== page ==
Adherence to a Mediterranean Dietary Pattern and Risk of Breast and Endometrial Cancers: A Systematic Review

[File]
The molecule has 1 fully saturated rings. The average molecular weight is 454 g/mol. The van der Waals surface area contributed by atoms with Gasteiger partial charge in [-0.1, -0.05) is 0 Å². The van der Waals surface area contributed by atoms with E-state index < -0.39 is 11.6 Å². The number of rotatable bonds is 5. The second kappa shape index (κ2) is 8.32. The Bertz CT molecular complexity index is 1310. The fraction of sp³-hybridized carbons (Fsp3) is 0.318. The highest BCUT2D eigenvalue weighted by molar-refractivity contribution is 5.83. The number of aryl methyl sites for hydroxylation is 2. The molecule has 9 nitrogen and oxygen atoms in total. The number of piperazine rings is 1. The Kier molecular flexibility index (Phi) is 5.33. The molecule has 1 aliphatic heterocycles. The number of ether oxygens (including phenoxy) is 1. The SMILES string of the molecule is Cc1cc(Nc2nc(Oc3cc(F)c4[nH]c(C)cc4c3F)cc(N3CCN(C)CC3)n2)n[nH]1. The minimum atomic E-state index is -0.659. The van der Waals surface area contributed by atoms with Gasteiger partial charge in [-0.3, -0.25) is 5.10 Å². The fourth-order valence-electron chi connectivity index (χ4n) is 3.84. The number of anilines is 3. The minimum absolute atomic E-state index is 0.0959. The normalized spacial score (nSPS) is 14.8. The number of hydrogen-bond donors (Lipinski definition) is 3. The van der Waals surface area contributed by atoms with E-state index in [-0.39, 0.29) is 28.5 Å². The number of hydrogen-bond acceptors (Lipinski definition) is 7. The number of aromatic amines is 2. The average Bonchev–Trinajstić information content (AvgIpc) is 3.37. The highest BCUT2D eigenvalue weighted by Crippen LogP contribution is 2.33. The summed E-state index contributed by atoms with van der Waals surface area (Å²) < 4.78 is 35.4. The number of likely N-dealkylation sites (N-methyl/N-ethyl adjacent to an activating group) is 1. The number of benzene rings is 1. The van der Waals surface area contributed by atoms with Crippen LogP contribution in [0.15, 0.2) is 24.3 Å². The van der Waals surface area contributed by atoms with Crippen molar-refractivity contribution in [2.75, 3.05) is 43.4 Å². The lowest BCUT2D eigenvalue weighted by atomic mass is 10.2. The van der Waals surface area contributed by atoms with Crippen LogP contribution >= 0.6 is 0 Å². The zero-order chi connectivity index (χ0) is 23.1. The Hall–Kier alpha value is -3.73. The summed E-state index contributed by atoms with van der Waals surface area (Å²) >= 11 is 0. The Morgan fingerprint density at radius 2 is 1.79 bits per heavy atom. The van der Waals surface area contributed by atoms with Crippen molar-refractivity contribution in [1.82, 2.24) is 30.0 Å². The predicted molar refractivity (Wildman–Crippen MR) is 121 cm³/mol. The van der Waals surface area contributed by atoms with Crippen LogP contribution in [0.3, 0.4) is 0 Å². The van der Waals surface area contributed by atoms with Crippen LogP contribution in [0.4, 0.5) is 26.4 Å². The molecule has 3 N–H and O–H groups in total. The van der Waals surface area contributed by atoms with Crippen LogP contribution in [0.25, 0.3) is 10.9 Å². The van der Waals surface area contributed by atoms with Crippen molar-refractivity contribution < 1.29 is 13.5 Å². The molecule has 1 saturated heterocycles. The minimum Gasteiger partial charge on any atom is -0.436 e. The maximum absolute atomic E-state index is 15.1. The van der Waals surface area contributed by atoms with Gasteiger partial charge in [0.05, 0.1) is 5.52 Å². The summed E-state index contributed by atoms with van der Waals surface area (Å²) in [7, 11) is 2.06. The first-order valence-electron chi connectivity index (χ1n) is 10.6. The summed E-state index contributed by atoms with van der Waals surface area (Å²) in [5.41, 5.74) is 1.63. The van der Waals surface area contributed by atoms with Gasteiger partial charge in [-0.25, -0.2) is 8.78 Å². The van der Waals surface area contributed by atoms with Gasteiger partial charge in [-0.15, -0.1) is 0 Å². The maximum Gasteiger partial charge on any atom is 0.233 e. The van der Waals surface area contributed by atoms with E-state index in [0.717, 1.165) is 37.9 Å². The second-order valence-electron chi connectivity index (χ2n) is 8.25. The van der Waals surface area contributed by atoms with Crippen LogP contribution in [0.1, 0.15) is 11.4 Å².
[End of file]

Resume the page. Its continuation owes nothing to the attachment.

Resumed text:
Breast and endometrial cancers are the most prevalent cancers among women all over the world, with breast cancer being the first cause of cancer mortality in women. Major known risk factors for breast and endometrial cancers are obesity, low physical activity, and unhealthy and poor diet, contributing to about 30%-35% of cancer incidence. Recent evidence supports that adherence to a healthy dietary pattern such as the Mediterranean diet (MD) is associated with reduced risk of certain types of cancer, including breast and endometrial cancers. The data for the current review were identified through a systematic search on PubMed, Scopus, and Cochrane databases using the following search terms/keywords: “Mediterranean diet,” “Mediterranean dietary pattern,” “breast,” “mammary,” “endometrial,” “cancer,” “carcinoma,” and “neoplasm.” The reference lists of the included papers were also searched manually. Through the review process, eight case-control studies, four cohort studies, and one clinical trial were identified. The included studies were conducted among postmenopausal and premenopausal women in the United States and some European countries. The review suggests a protective role for the MD against breast cancer risk in both populations. According to the fact that there was insufficient research on the association of the MD pattern and endometrial cancer risk, its protective effect cannot be interpreted with certainty. Further studies in this area, especially interventional studies, are needed to determine causality.